EXAMPLES Example 1 Synthesis of 4-fluorobenz(aldehyde-d1) (12)

Intermediate 12 was prepared according to Scheme IV below. Details of the synthesis are set forth below.

Synthesis of (4-fluorophenyl)methanol-d2 (11)

To a suspension of LAD (0.272 g, 6.5 mmol, 1 equiv) in THF (10 mL) at 78° C., was added methyl 4-fluorobenzoate 10 (1.00 g, 6.5 mmol) with stirring. After stirring 1 h at 78° C., the reaction was quenched by the addition of MgSO4.7H2O. The reaction mixture was filtered to remove solids and the filtrate was concentrated in vacuo to yield 11 as a white solid (0.565 g).

Synthesis of 4-fluorobenz(aldehyde-d1) (12)

To a solution of alcohol 11 (0.565 g, 4.4 mmol) in DCM (15 mL) was added Dess-Martin periodinane (2.805 g, 6.6 mmol, 1.5 equiv) at RT with stirring. The reaction mixture was stirred at RT overnight then was washed with saturated NaHCO3 solution (15 mL) followed by saturated Na2S2O3 solution (15 mL). The combined aqueous layers were extracted with DCM (15 mL) and the organic layers were combined and concentrated under reduced pressure, then further dried under high vacuum to yield aldehyde 12 (1.63 mg).

Example 2 Synthesis of 4-fluoro-2,3,5,6-d4-benz(aldehyde-d1) (16)

Intermediate 16 was prepared as outlined in Scheme V below. Details of the synthesis are set forth below.

Synthesis of methyl (4-fluoro-2,3,5,6-d4-phenyl)methanol-d2 (15).

A solution of acid chloride 13 (3.00 g, 18.5 mmol) in CH3OH (30 mL) was stirred for 30 minutes at RT then concentrated in vacuo to afford the methyl ester 14 (3.3 g, 20.9 mmol). A slurry of LAD (0.964 g, 23.0 mmol, 1.2 equiv) in THF (30 mL) was stirred and cooled to 78° C. followed by addition of the ester 14. After stirring at RT overnight, the reaction was quenched by the dropwise addition of 964 μL H2O, followed by 964 μL of 15% NaOH, and finally 2.892 mL of H2O. The precipitate was removed by filtration and washed with THF. The combined organic layers were dried over Na2SO4, and concentrated in vacuo to yield product 15 (2.13 g).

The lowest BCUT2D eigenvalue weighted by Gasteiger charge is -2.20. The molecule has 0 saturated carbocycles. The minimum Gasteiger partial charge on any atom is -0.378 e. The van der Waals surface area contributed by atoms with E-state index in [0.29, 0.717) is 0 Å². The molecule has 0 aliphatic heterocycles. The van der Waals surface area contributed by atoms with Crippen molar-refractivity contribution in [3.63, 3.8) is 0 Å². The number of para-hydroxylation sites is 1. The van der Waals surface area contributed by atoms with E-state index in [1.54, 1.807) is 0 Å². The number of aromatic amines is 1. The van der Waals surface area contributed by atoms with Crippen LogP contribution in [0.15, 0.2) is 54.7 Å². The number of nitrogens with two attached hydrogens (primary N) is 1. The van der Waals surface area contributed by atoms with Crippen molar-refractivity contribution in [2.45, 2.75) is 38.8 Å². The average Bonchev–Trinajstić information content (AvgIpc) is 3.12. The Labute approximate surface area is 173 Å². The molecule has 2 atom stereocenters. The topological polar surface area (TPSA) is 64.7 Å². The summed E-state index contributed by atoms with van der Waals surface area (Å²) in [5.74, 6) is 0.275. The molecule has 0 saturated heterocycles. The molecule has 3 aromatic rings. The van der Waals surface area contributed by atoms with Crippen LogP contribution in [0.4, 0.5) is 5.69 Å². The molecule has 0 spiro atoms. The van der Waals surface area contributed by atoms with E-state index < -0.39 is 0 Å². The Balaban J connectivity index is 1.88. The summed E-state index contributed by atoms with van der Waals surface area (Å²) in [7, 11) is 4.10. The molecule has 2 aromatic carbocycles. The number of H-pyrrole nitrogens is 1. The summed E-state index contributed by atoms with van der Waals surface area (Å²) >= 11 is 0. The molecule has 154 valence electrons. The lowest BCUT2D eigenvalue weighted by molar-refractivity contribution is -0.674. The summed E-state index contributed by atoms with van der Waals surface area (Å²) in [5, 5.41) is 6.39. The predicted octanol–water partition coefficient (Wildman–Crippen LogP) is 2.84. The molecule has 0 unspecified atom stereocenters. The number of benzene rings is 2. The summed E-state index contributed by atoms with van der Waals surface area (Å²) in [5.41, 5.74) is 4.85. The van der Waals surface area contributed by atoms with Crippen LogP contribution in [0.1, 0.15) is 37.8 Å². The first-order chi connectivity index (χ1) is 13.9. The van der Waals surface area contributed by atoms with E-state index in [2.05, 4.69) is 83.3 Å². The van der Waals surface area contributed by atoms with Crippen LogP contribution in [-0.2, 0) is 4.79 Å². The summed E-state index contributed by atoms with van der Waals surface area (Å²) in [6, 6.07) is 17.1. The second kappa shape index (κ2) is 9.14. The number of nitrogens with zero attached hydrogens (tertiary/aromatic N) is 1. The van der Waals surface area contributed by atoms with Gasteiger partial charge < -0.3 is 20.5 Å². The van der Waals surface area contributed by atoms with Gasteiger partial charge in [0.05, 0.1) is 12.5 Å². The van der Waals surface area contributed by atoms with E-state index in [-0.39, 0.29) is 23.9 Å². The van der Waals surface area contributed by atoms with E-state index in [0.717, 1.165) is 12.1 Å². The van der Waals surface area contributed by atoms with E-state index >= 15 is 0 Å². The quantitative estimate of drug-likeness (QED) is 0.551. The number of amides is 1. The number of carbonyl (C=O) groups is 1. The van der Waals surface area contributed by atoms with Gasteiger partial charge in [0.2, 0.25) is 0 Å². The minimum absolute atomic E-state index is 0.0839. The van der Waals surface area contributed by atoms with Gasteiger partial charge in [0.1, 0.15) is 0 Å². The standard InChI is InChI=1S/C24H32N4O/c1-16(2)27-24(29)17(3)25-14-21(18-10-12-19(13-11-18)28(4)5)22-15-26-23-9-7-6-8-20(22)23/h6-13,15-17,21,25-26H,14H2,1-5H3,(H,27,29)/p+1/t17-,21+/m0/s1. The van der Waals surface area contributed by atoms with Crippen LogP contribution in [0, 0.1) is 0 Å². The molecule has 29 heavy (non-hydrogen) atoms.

Synthesis of 4-fluoro-2,3,5,6-d4-benz(aldehyde-d1) (16)

To a solution of alcohol 15 (2.13 g, 16.1 mmol) in DCM (30 mL) was added Dess-Martin periodinane (10.25 g, 24.2 mmol, 1.5 equiv) at RT with stirring. The reaction mixture was stirred overnight at RT under N2 then was washed consecutively with saturated NaHCO3 solution and saturated NaS2O3 solution. The combined aqueous layers were extracted with DCM (30 mL), then the combined organic layers were dried over Na2SO4, filtered and concentrated in vacuo to yield aldehyde 16 (120 mg).

Example 3 Synthesis of 4-amino-5-chloro-2-ethoxy-N-(morpholin-2-ylmethyl)benzamide (21)

Intermediate 21 was prepared as outlined in Scheme VI below. Details of the synthesis are set forth below.

Synthesis of 4-amino-2-ethoxy-N-(morpholin-2-ylmethyl)benzamide (18)

A suspension of commercially available benzamide 17 (3.00 g, 7.1 mmol) in EtOH (75 mL) was purged with N2, followed by the addition of Pd/C (38 mg, 0.355 mmol, 0.05 equiv). The N2 atmosphere was evacuated and replaced by H2 and the resulting mixture was stirred overnight. Due to incomplete conversion, additional Pd/C (800 mg) was added to the flask and stirring at RT under H2 was continued overnight. After this time, due to incomplete conversion, acetic acid (6 mL) was added and stirring of the reaction mixture at 50° C. under H2 was continued overnight. The catalyst was removed by filtration and the filtrate was concentrated in vacuo to a yellow oil. The oil was dissolved in water then made basic by the addition of 10% NaOH. The resulting precipitate was filtered, washed with H2O then dried under vacuum to yield product 18 (1.78 g).

Synthesis of 4-acetamido-N-((4-acetylmorpholin-2-yl)methyl)-2-ethoxybenzamide (19)

To a solution of 18 (1.20 g, 4.3 mmol) in CH3OH (50 mL) and CHCl3 (12.5 mL) was added acetic anhydride (0.897 mL, 9.5 mmol, 2.21 equiv) at RT with stirring. The reaction mixture was stirred at RT overnight after which time the solvent was removed in vacuo and the resulting residue was dissolved in CHCl3. The organic solution was washed consecutively with 10% NaOH, water, then brine, then was concentrated under reduced pressure to yield 19 as a white solid (1.78 g).

Synthesis of 4-acetamido-N-((4-acetylmorpholin-2-yl)methyl)-5-chloro-2-ethoxybenzamide (20)

A solution of 19 (1.78 g, 4.9 mmol) and N-chlorosuccinimide (0.687 g, 5.1 mmol, 1.05 equiv) in DMF (30 mL) was stirred for 1 h at 70° C. The reaction mixture was then concentrated under reduced pressure to dryness. The residue was triturated with H2O and the resulting solids were removed by filtration and recrystallized from CH3OH to yield 20 (1.314 g).

Synthesis of 4-amino-5-chloro-2-ethoxy-N-(morpholin-2-ylmethyl)benzamide (21)